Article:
Comodo dragon 27.2 released with privdog

Discussion in 'other software & services' started by wasgij6, Jun 21, 2013.

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  1. wasgij6

    wasgij6 Registered Member

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    Privdog is the new reinvented privalert that was previously released.

    More info can be found on the comodo forums and the privdog website
    http://forums.comodo.com/privdog-b303.0/
    http://www.privdog.com/
     
    Last edited by a moderator: Jun 21, 2013
  2. The Red Moon

    The Red Moon Registered Member

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    Nice addition to dragon.
    Runs with other browsers too which is nice.

    I dont think i will use this as i run ABP and do not track me.

    nice addon though.
    Thanks.:thumb:
     
  3. wasgij6

    wasgij6 Registered Member

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    Dragon update has been suspended temporarily
     
  4. ZeroDay

    ZeroDay Registered Member

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    Hogwarts.
    The above was posted on MalwareTips earlier.
     
  5. Fingol

    Fingol Registered Member

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    I was just wondering what the heck PrivDog was. I didn't remember installing it.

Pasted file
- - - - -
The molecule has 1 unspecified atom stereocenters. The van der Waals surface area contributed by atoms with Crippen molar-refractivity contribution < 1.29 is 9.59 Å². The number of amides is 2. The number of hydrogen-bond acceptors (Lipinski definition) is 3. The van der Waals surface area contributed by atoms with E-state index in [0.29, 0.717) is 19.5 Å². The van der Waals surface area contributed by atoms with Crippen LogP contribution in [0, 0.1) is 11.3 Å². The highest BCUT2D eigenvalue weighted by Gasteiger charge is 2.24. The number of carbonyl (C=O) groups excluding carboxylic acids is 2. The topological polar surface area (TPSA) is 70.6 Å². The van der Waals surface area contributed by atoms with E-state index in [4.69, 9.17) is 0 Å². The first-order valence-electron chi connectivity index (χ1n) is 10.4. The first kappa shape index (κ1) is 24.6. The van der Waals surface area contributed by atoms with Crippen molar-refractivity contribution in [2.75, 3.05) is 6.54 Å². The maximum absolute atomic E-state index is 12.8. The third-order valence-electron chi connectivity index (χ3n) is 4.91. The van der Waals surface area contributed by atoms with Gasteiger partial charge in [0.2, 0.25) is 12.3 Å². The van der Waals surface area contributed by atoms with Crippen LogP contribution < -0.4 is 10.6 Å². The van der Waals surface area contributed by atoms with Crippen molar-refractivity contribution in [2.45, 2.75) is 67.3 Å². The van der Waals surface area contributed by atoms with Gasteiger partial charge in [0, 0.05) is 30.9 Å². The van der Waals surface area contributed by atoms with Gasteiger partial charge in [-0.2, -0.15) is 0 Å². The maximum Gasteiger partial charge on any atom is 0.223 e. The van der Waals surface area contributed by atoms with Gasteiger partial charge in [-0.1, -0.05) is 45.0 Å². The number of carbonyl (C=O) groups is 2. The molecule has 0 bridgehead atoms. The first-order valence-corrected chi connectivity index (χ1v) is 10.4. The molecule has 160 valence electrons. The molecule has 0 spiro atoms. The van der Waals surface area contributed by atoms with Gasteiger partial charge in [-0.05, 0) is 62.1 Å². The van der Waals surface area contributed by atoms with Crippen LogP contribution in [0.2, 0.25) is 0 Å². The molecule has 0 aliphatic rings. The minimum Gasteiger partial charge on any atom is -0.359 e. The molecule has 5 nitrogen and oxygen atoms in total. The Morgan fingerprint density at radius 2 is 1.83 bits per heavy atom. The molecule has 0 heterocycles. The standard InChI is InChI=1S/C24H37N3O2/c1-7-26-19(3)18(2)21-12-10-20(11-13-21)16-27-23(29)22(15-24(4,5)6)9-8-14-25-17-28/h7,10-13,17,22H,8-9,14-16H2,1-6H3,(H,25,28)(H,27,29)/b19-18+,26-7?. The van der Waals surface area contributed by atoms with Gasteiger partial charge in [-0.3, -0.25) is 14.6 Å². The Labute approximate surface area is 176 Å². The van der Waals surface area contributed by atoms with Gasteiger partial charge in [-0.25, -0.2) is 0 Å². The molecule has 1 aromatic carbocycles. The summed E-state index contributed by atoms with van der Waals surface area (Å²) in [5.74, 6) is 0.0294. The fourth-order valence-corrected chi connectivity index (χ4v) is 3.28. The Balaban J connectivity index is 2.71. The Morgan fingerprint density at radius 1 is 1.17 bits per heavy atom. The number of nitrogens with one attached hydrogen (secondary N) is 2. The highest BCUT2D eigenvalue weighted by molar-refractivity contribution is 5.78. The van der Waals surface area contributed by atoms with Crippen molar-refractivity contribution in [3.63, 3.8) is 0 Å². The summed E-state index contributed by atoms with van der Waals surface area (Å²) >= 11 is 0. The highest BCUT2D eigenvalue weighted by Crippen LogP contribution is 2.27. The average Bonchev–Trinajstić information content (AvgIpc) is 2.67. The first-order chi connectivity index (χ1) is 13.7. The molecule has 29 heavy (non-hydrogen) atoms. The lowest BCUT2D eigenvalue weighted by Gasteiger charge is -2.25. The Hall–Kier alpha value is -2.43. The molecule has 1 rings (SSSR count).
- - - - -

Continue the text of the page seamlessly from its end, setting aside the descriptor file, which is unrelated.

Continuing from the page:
I can get rid now I know I didn't want it.
     
  6. TheWindBringeth

    TheWindBringeth Registered Member

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    So Comodo Privdog is a "blocks third party ad network communications except those third party ad network communications with our own AdTrustMedia servers because we want to hijack ad space to show our own ads" tool? Installed and enabled by default in Comodo Dragon?

    I noticed that the privacy policy mentions delivering ads based on geolocation data and it also mentioned overlaying search results advertisements. It would be good if non-Comodo-related people (who are willing to try it on their system) took a very close look at the traffic to determine precisely what is phoned home both for purposes of ad display and also click throughs. Including on a machine with WiFi, just in case that GeoLocation data is acquired by AP sniffing.

    I also noticed that the FAQ mentioned *not* blocking ads that come from the same domain as the site you are visiting. Details on that should also be investigated given that numerous sites assign third party servers a machine name within the site's own domain name. There is also the potential for scripts from the very host you are visiting to be part of a tracking system including one that involves sharing info with third parties. Even content from the very site/host you are visiting can't (shouldn't) be considered inherently trustworthy especially from a privacy POV.

    Perhaps this isn't as bad as it could be, but it is concerning that here we seem to have yet another case of a security/privacy tool vendor creating a conflict of interest and trying to make money off of targeted advertising.
     
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